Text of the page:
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InfoQ Homepage News Amazon Brings Auto Scaling to EC2 Container Service

Amazon Brings Auto Scaling to EC2 Container Service

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Amazon recently announced it is bringing automatic scaling to its Amazon ECS service. This allows Amazon ECS services to scale out, or scale in, automatically. Scale events are the result of Amazon CloudWatch alarms being triggered when threshold-based metrics exceed, or fall below, expected values.

Amazon ECS, also known as EC2 Container Service, is a management service that supports Docker containers on Amazon EC2 clusters. Amazon already supports auto scaling for EC2 clusters, but auto scaling container services, that run on EC2 clusters, was previously not supported.

Amazon Cloud Watch metrics drive the behavior of auto scaling events.  Amazon Cloud Watch metrics include CPU utilization, data transfer or disk usage. Developers also have the ability to publish their own custom metrics to CloudWatch through a put-metric-data AWS Command or PutMetricData Query API.

An example of when you may use auto scaling includes a web service that has been deployed and is experiencing CPU pressure.  In this scenario, you want to scale those container(s) out.  Once, CPU pressure has returned to normal alerts, developers can configure scale in events to reduce the number of containers, and subsequently compute costs.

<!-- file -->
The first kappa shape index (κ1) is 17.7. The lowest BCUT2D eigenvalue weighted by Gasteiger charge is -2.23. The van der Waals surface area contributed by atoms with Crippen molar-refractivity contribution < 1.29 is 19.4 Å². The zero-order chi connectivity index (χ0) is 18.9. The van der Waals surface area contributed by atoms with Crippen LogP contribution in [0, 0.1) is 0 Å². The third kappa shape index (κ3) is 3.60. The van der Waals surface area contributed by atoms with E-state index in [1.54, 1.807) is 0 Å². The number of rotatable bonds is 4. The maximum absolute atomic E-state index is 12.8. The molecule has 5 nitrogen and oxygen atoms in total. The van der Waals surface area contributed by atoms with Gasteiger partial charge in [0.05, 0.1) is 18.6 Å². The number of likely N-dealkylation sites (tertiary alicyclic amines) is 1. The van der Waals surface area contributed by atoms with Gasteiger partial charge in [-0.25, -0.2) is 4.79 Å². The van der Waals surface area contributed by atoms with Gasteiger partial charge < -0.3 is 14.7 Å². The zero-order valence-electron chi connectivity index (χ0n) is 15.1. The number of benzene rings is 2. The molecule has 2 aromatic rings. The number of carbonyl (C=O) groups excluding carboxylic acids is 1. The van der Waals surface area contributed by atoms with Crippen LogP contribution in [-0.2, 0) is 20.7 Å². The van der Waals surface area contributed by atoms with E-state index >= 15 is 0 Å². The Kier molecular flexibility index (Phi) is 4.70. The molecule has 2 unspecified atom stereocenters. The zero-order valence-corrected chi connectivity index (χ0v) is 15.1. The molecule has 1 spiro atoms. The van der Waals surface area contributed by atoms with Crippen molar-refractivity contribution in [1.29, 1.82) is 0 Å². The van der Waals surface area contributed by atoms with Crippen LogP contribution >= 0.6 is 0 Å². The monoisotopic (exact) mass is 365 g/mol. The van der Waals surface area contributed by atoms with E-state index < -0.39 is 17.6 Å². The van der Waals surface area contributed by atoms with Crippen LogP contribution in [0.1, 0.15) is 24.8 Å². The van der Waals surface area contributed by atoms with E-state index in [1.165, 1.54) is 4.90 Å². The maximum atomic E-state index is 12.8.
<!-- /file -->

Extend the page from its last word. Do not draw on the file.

The following image illustrates how both scale in and scale out events are configured at both container and cluster tiers using the AWS Management Console. In both scenarios, scale events are triggered through CPU utilization levels.

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Using Multi-AZ (Availability Zone) EC2 clusters and Elastic Load Balancers, customers can scale both EC2 clusters and EC2 Container Services across Availability Zones to provide additional fault tolerance. Mayank Thakkar, enterprise solutions architect at Amazon Web Services, explains the process in setting auto scaling up: “The process to create services that scale automatically is supported by the ECS console, CLI, and SDK. You choose the desired, minimum and maximum number of tasks, create one or more scaling policies, and Service Auto Scaling handles the rest. The service scheduler is also Availability Zone–aware, so you don’t have to worry about distributing your ECS tasks across multiple zones.”

Thakkar cautions that scaling EC2 clusters may take longer than containers, but suggests the following strategy to mitigate delays: “You may set the cluster scaling policies in such a way so that you can have some additional cluster capacity in reserve. This will help your ECS service scale up faster, but at the same time, depending on your demand, keep some EC2 instances underutilized.”

Amazon is not the only public cloud vendor to provide auto scaling of their container service.  Microsoft Azure also provides this functionality in the form of Azure Virtual Machine Scale Sets (VMSS).  Microsoft depends upon Azure Insights Autoscale to provide auto scale functionality without pre-provisioning VMs.  Azure VMSS can not only be used with containers, but also with big compute and big data workloads. Azure VMSS is typically deployed using ARM templates, but can also be created using REST API, Powershell or Azure CLI.

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